‘They are ghosts, and I have spent nearly two months trying to find any evidence of them. They are the 40 Pakistani men who remain imprisoned, without charge or evidence, by the Americans at the Bagram Air Base in Afghanistan. They have not been see or heard by anyone other than their immediate families who are granted carefully monitored and heavily censored telephone and internet video call access. Some of the men have been in Bagram, often called one of America’s most notorious prisons, for over 11 years. Denied access to the press, human rights organizations, and legal representation, these men have been silenced and erased, the evidence and rationale for their incarceration beyond the eyes, ears and focus of the public and the media. This is intentional and part of a process of systemic dehumanization that enables the unjust detention and cruel prison conditions the men face. Until 2012, their own government refused to recognize them as citizens of Pakistan. I have spent two months traveling across Pakistan trying to discover something, anything, about them.’

In 2008 the US Supreme Court in Boumedienne vs. Bush extended the right of habeas corpus protections to non-citizens detained at Guantanamo.  But those incarcerated at Bagram, many of them not only from Afghanistan and Pakistan but also from Iraq, central Africa and south east Asia, are beyond the reach of the writ: see Andrew Tutt on ‘Boumedienne’s wake’ here and, for a more comprehensive analysis,  Janet Cooper Alexander on ‘The law free zone and back again’ here.   If you need background on Bagram, try Lisa Hajjar on Bagram as ‘Obama’s GITMO’ here, and for the global war prison more generally Laleh Khalili‘s Time in the Shadows.

Renditions rendered

Many readers will know of various attempts made, several years ago, to map the CIA’s extraordinary rendition programme.  One of the most innovative was artist-geographer Trevor Paglen‘s Terminal Air project (and the idea of (de)basing the travel agency in this way was taken up, in a different register, by Adel Abidin: see here).

Trevor and his collaborators produced a series of visualizations of the flight network between Guantanamo and various black sites, some in digital form (like Terminal Air) — the image below is a screenshot of a remarkable animated sequence —

Terminal Air interactive screenshot

— and others displayed on physical billboards, like this one:

PAGLEN:EMERSON CIA FLIGHTS 2001-6

Today the Guardian publishes the results of a three-year programme of ESRC-funded collaborative research between Ruth Blakeley at the University of Kent and Sam Raphael at Kingston University in association with Reprieve into the system of extraordinary rendition and its associated practices.  This is of more than historical interest; they write:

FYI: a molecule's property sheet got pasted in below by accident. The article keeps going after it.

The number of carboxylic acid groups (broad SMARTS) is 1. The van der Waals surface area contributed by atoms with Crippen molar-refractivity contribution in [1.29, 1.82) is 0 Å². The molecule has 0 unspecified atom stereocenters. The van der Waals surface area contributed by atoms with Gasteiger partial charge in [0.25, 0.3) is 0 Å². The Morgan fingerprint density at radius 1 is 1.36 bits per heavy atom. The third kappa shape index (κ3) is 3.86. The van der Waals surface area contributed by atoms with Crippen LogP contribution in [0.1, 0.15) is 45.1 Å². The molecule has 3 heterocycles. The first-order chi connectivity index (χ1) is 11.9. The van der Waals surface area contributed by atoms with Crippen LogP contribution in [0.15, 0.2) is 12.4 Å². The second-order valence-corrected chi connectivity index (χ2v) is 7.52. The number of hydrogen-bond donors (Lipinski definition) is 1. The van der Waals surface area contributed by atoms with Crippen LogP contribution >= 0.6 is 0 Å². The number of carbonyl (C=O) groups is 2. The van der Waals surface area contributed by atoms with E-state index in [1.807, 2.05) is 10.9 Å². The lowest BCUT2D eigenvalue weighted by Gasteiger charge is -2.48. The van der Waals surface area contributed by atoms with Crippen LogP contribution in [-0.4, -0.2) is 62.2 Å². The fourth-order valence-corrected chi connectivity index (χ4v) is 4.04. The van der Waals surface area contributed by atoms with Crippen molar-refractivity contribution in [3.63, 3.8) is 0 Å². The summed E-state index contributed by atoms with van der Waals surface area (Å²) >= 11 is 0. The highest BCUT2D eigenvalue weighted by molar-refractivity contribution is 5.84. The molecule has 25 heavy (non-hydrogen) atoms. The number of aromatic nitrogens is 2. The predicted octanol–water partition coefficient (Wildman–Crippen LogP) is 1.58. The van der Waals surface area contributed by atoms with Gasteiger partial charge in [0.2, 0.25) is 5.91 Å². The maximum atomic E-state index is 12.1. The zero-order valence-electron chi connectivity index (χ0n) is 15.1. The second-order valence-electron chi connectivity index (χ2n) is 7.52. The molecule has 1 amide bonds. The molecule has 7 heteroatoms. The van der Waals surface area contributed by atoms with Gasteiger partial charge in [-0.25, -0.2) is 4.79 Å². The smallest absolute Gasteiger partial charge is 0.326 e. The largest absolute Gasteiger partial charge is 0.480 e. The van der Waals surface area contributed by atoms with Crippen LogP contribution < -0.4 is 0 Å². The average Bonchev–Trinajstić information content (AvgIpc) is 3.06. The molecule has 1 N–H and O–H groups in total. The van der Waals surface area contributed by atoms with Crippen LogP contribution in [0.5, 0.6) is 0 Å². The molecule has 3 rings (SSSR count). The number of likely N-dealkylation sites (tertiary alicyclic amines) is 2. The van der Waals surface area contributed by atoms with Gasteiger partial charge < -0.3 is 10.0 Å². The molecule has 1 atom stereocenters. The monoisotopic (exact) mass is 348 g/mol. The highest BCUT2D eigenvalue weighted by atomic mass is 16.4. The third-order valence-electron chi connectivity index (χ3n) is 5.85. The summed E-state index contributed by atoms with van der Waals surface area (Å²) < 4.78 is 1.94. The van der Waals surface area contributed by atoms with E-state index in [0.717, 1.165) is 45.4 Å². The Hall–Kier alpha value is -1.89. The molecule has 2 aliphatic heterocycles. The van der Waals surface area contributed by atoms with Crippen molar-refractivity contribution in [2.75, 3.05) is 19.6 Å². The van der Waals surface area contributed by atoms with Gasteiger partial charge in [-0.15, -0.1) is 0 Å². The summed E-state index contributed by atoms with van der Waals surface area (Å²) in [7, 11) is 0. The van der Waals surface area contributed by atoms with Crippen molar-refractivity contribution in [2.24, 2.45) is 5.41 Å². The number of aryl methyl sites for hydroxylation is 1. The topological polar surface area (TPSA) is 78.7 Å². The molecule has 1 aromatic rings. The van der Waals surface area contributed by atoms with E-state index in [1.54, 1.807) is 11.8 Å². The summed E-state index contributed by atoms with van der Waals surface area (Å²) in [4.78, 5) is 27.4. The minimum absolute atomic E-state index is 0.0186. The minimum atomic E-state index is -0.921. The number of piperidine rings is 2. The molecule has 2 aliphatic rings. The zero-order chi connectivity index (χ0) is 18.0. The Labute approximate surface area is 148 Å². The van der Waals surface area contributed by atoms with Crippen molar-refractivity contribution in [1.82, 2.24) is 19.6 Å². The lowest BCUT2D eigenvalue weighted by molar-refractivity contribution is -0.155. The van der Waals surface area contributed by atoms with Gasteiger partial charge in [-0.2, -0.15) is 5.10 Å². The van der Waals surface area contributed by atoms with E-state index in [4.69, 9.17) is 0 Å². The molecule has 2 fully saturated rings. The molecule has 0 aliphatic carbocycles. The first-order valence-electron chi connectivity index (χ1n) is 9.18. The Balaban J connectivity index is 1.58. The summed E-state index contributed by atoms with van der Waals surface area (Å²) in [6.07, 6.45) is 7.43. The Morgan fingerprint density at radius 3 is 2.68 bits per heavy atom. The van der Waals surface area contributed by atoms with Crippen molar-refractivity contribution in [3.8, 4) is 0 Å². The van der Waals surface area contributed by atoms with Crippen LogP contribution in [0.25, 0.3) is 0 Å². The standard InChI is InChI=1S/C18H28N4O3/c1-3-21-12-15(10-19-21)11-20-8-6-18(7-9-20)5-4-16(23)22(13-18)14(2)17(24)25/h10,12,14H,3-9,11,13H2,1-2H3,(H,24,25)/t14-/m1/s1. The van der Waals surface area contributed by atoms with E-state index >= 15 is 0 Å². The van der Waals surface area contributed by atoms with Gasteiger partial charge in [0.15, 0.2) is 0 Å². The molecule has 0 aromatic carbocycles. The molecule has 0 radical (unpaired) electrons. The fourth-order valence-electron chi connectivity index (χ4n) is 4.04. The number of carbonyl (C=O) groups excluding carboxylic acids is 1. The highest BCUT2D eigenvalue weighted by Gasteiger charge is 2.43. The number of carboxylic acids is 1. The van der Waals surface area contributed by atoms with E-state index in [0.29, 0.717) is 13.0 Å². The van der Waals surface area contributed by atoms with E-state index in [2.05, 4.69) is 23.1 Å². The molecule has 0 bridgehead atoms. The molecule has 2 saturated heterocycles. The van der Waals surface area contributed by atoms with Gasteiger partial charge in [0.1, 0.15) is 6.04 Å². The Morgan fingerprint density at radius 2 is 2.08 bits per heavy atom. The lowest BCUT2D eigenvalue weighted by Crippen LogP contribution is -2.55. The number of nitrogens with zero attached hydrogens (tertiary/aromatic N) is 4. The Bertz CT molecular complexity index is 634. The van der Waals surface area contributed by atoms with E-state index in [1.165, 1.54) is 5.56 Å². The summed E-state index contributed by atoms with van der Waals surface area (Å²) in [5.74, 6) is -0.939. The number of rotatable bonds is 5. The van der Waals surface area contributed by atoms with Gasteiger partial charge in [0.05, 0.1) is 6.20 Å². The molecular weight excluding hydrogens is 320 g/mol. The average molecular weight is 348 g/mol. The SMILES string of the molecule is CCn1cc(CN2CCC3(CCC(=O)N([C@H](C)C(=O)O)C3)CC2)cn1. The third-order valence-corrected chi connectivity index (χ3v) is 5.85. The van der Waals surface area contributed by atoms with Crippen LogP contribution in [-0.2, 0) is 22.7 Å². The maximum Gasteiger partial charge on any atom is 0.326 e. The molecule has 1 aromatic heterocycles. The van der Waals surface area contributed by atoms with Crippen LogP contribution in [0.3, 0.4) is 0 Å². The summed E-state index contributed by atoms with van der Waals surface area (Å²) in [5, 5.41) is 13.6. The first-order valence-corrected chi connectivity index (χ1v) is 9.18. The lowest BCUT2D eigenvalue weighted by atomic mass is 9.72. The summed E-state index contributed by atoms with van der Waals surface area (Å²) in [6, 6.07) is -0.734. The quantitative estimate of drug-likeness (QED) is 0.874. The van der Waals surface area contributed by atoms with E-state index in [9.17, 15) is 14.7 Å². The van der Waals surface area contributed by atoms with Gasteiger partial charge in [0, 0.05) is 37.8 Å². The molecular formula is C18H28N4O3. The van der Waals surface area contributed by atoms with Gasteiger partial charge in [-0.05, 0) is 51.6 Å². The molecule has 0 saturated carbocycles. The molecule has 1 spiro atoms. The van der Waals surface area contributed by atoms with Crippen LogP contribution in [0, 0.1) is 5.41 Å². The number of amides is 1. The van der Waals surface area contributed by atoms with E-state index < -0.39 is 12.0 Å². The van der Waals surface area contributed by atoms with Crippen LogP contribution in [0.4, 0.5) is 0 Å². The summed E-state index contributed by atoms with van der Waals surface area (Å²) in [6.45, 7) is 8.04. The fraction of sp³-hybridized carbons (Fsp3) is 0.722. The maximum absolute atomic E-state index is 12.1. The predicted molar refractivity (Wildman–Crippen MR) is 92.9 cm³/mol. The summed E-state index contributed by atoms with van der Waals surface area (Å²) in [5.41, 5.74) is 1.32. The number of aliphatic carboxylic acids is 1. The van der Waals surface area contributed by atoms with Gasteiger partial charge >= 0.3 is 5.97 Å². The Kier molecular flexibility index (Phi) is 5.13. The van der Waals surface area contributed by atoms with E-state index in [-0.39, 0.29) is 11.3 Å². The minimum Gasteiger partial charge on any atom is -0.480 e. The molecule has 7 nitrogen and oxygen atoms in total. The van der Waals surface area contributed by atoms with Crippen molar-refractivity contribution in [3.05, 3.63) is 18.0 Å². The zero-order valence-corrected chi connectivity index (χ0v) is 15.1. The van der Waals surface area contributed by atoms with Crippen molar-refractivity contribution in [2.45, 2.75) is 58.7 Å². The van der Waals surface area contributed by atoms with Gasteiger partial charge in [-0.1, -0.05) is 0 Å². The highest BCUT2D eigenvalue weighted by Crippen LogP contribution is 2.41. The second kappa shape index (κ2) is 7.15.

The Rendition Project aims to analyse the emergence, development and operation of the global system of rendition and secret detention in the years since 9/11. In doing so, it aims to bring together as much of the publicly-available information as possible on the detainees who have been held in secret, the detention sites in which they have been held, and the methods and timings of their transfers.

With this data in place, we will seek to identify specific ‘key moments’ that have shaped the operation of rendition and secret detention, both regionally and in a global context. We are particularly interested in the contest between the executive, the judiciary, and the human rights community (comprising human rights lawyers, human rights NGOs, and some academics), over whether and how domestic and international law applies to those detainees held within the system. A key aim of the project is therefore to identify how rendition and secret detention have evolved within the context of this struggle to defend basic human rights.

The Rendition Project also examines the ways in which this system has evolved over time, including during the Obama administration. While President Obama has ordered the closure of CIA-run secret prisons (the so-called ‘black sites’), and revoked authorisation for use by US agents of ‘enhanced interrogation techniques’, many thousands of detainees in the ‘War on Terror’ continue to be held beyond the bounds of US and international law. Moreover, continued rendition and proxy detention have not been ruled out by the US Government, and may still form a central plank of counterterrorism policy.

The Rendition Project

The website for The Rendition Project includes testimony, profiles and documentation together with a detailed database and an interactive map (produced in collaboration with Craig Bloodworth from The Information Lab).

The composite map is daunting, as befits the terrifying scale of the process itself:

The Rendition Project composite map

But the ability to disentangle the threads and to interrogate the database changes the terms of the engagement, making it possible to track the experience of individual victims and to identify the major circuits and the global network of complicities in which they were enmeshed.

Chillingly brilliant work.